Springing into life

During the first part of spring, some gardens can be dull and uninspiring, awaiting the summer colour, but Hyde Hall easily offers us a palette of emerging colours at this time of year

Peony shoots in springColours in the spring garden come in many forms. From fresh shoots poking through the warming soil, such as the peony Paeonia officinalis 'Rubra Plena' on the shrub rose border to the delicate blue shades of Brunnera macrophylla that have happily seeded about, intermingling with yellow Narcissus ‘Peeping Tom’ with which they combine beautifully.  

Anemone blanda 'White Splendour'Underneath the oak at the low pond we can just start to see Anemone blanda in shades of white and blue, of which I cannot choose a favourite and also there are still some grape hyacinths, Muscari azureum, which have been flowering for weeks by now and show no signs of slowing down at all. 

The much needed task of deadheading daffodils has begun in full force, those that flowered early have finished but there are still more to come; remove flowering stems by cutting them right down as far as possible but leave the leaves to die back naturally for about six weeks, because this will ensure that the bulbs retain all the energy they need for next year’s display.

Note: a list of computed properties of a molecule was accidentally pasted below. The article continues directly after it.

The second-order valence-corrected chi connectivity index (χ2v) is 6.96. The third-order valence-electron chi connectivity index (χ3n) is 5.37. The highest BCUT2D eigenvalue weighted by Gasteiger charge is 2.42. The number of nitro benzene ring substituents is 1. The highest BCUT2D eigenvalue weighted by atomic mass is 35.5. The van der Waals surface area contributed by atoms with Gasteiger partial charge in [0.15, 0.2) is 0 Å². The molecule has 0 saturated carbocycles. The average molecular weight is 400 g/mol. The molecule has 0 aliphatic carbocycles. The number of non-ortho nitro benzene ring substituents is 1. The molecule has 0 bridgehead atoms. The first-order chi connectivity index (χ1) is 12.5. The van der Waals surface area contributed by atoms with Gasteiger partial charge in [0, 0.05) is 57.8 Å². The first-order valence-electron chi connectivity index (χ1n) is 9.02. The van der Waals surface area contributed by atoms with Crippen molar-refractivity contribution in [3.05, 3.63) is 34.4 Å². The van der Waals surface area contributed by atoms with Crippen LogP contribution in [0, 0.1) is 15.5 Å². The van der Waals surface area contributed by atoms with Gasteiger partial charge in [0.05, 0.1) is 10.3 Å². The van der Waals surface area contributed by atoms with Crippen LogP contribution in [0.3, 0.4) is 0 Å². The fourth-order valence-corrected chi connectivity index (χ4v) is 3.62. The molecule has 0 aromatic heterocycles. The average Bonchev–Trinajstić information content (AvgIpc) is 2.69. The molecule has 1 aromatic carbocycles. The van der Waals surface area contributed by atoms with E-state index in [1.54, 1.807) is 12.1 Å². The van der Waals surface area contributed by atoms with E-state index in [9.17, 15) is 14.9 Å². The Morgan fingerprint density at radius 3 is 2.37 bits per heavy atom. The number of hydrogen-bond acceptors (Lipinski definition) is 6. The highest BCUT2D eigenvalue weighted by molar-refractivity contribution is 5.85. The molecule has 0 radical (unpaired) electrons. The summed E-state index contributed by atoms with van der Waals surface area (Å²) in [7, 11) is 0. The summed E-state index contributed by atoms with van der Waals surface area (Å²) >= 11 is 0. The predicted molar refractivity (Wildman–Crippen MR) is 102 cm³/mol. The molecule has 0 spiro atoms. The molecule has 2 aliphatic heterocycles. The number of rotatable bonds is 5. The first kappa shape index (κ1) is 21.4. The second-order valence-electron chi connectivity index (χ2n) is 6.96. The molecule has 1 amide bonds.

Our clay soil here at RHS Garden Hyde Hall can prove to be challenging for our tulips bulbs during the winter wet and there are far too many for us to lift them every year; however we will replant more of them if they fail. A particular favourite is Tulipa 'Ollioules' in the farmhouse garden, tall, strong and statuesque, their apricot pink shades are as enchanting as ever. 

Pruning shrubs grown for winter stemsThis time of year our tasks include pruning back the dogwood Cornus sanguinea 'Midwinter Fire' and willow Salix alba var. vitellina.

We do the dogwood every three years to promote fresh new winter stem colour, and the willow we prune back hard every year as they are strong in growth.

This is one task that visitors often ask us how to tell the difference; it’s in the buds we tell them - Salix have alternate buds and Cornus have opposite, the clues are in the letters.
The cutting back of last year’s plants is still in full swing, chopping down the old woody stems of the herbaceous or woody perennials, removing old plumes from the pampas grasses on the dry garden, which children love to pretend they are sword fighting with. By the end of April we hope to be ready to start planting throughout the garden, implementing new planting plans which have been patiently waiting since the winter months and increasing groups of real favourites or simply replacing the tired.

We are always busy here, from one task straight onto the next, month after month the garden changes and develops and we are here to manipulate it and make it work, this is the time when friends ask me what I have been doing during the winter when there are no flowers to tend! If only they knew....

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The Royal Horticultural Society is the UK’s leading gardening charity. We aim to enrich everyone’s life through plants, and make the UK a greener and more beautiful place.